California is a rich state — as the world found out the last century. It has the best farmland in the world, much of it watered by gravity-fed irrigation from the Sierra. Its timber acreage is vast. There is a lot of natural gas and oil still in the southern interior and off the coast. Silicon Valley, tourism, Hollywood, defense, and Napa Valley all contribute to natural wealth.
The problem is that we have created a strange drone mindset that manifests itself in two ways. Among elites there is almost a “Don’t touch or disturb that!” mantra. The law of the hothouse orchid reigns. Once our grubby ancestors created our infrastructure, we wish sometimes to ridicule and — use — it, less often to leave anything better behind for anyone else.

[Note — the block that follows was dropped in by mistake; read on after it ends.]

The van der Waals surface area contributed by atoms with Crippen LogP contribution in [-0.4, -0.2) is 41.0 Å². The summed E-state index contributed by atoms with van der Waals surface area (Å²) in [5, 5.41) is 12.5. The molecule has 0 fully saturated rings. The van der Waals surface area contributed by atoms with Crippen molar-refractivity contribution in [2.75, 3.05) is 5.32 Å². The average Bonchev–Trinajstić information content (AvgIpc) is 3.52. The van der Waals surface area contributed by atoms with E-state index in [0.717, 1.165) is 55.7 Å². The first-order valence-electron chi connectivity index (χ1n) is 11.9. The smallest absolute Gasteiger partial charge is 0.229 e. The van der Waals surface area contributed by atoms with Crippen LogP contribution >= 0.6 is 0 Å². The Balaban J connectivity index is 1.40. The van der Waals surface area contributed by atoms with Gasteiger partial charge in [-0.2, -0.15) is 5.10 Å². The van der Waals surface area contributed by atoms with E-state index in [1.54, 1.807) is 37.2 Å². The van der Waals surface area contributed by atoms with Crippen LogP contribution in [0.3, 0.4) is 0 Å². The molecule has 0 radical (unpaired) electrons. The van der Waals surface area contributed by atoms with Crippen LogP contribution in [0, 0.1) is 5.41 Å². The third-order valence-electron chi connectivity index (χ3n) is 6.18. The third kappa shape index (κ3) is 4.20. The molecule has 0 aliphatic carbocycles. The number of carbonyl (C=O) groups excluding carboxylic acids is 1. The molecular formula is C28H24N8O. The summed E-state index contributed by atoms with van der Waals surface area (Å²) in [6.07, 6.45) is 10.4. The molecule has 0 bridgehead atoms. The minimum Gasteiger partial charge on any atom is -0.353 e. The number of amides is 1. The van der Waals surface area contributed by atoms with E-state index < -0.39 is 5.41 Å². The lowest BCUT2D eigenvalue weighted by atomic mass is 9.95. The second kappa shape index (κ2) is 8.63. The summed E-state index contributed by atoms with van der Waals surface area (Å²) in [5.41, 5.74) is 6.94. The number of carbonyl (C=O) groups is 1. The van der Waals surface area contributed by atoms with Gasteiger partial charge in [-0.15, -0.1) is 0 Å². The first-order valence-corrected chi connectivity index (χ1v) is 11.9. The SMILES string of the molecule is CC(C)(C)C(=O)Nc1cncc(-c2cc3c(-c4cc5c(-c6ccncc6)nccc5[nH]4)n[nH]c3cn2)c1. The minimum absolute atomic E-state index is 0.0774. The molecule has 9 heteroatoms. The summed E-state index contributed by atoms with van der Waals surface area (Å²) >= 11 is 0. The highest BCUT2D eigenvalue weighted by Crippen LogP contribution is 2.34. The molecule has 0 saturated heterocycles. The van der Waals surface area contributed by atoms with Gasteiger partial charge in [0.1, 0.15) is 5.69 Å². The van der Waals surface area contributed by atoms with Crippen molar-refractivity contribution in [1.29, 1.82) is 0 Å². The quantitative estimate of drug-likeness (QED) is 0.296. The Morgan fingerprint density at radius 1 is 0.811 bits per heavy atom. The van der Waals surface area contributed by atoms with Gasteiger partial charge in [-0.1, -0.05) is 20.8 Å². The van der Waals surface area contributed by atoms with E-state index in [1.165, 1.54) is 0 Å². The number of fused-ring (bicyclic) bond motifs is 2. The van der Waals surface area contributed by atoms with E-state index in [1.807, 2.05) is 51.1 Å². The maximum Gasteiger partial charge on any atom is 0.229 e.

Fish, not people
We want all the dividends of industrial society, but an 18th century wilderness at the same time. So the in-the-know people demand cheap, plentiful, and tasty food, but worry more about a three-inch fish than the farmers and farm workers who keep us alive one more day — and so divert fresh water out into the bay to keep the delta smelt alive. (Oh, I know the Gorist logic: the smelt is a canary in the mine; when he can’t get enough oxygen, then we won’t be able to drink soon.” Sorry, I suggest that communities whose treated sewage goes into the bay begin using some sort of organic toilets rather than the old flush models.)